Clusters of the dearly departed, memorialized in wooden figures on the Fair Grounds infield at New Orleans Jazz & Heritage Festival presented by Shell, don’t constitute a cemetery – though the milieu has abiding tones of death-in-life. The painted images that are taken down, stored and repositioned each year depict carriers of culture, personalities who gave the city its distinctive color, souls alive in the popular memory.
“We call them the ancestors,” says festival spokesman Matthew Goldman.
Danny Barker, the balladeer, guitarist and author is there with a replica of his wife and vocalist, Blue Lu. A mainstay in their golden years at the Palm Court, Danny and Lu were a grand pair. In 1994 he had a vintage brass band send off; Miss Lu followed a few years later. Danny was a storyteller to his bones. Once I told him that he had done it all – recorded with everyone from Armstrong to Wynton, toured in the 1930s with Cab Calloway’s big band and wrote books, plus the long-running act with Blue Lu. I had only one question – he cocked an eyebrow – what’s the secret of sustaining a marriage 63 years? He shrugged, gave a few excuses and then said: “You have to give her the money.”
Jules Cahn looms nearby, the shaggy gray hair and hint of a smile on the avocational cameraman who followed the funerals and second lines until his own. “The funerals in the (19)60s were like urban ballets,” he told me one blazing July afternoon at Congo Square, watching a group of Lakota Indians welcome Mardi Gras Indians in a ceremony called White Buffalo Day.
Several years later when, at 78, Cahn was laid out in a mortuary on N. Rampart Street – since subsumed by the festival offices – his family and various synagogue members sat in the parlor as Milton Batiste led Dejan’s Olympia Brass Band in signing “This Train Is Bound For Glory,” a song of slaves seeking freedom. “Jules is riding that train,” purred Milton, the silver trumpet dangling at his side.
Milton is gone; so, too, Harold “Duke” Dejan, the alto clarinetist who stamped his last name on the band for its remarkable last lap, nearly 40 years, after several incarnations stretching back roughly a century. Dejan stands permanently at Jazz Fest, as he did in leading Olympia to the White House, foreign festivals, innumerable second lines and the airport to greet Pope John Paul in 1987. “Everything is lovely” was Dejan’s motto.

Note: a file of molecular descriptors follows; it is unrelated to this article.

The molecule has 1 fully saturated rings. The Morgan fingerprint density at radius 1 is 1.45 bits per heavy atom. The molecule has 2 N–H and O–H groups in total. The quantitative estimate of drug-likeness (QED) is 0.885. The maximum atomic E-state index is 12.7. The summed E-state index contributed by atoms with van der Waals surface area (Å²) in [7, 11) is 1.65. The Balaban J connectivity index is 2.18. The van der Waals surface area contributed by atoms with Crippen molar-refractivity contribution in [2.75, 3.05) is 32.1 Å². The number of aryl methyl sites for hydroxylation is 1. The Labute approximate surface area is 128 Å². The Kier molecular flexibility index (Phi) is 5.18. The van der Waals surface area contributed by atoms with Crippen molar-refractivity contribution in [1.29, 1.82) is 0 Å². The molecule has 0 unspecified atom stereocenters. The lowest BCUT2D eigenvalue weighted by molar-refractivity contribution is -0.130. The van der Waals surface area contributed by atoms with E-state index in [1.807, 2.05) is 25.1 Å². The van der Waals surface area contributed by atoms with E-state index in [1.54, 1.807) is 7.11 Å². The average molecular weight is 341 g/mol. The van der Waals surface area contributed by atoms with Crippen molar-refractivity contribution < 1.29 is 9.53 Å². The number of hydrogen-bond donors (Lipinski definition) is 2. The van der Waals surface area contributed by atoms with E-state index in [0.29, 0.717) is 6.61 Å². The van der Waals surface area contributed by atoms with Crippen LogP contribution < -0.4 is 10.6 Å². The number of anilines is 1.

For the last decade Wright McFarland has been the artist responsible for the Ancestors in recent years; however, created the figure of ethereal clarinetist George Lewis.
Tom Dent, the towering poet who ran the Jazz & Heritage Foundation for a time, hovers among the ancestral figures. We had a friendship that grooved to long spontaneous dialogue on the telephone, and exchanges about writers and musicians that veered into chortling gossip about people we would never want to hurt, yet whose moods and disasters demanded some discussion. Dent issued a rocking chuckle at the story of James Booker harassing an airline reservations clerk so tyrannically over the irrelevance of a hot credit card that the poor woman put him on the plane in order just to be rid of him.
I think it was 1980 when a monsoon rain turned the festival infield into deep muck. Sloshing through that ooze, wrecking a pair of tennis shoes, I was toting a heavy box with gallon cans of raw oysters for some reason when there stood Dent with the Cheshire cat smile, next to a slight, bug-eyed man who looked hauntingly familiar: “Put down the box,” said Dent, “and meet James Baldwin.”
Buster Holmes, the French Quarter chef whose eatery fed everybody at a time when you could get a plate of red beans for barely a buck, is in the Jazz Fest assemblage. So is Professor Longhair, who ate at Buster’s with his gold-toothed smile and forged a keyboard signature with the Caribbean left hand that marching bands have long since adapted for Carnival parades.
Allison Minor, who died much too young, managed Fess in his later years and planted him on the cosmic map. She helped put the festival there, big time. The Allison Minor Heritage stage is where the oral history interviews happen, as if she never left.
Al Hirt, the bearded, totemic trumpeter known as Jumbo, scored a huge a hit on the Allen Tousssaint composition of “Java,” rode in the Bacchus parade and had his own club on Bourbon Street for many years – his likeness rubs elbows with the others, created by another artist, Stuart Auld.
Sherman Washington, who organized the Gospel Tent and sang in the Zion Harmonizers with a shouting baritone that gives me chills every time I hear it, has joined the festival memory grounds.
These and others like them rewrote a Crescent City imagination, teasing out cosmic essences from a slow motion late 1960s urban backwater, where music happened and food sprouted as if in separate zones; all the cultural interweaving since then in the four decades of Jazz Fest would have happened in some fashion, but with not nearly the same magic. As the ancestral memory ground grows, so the city rolls and the festival with it.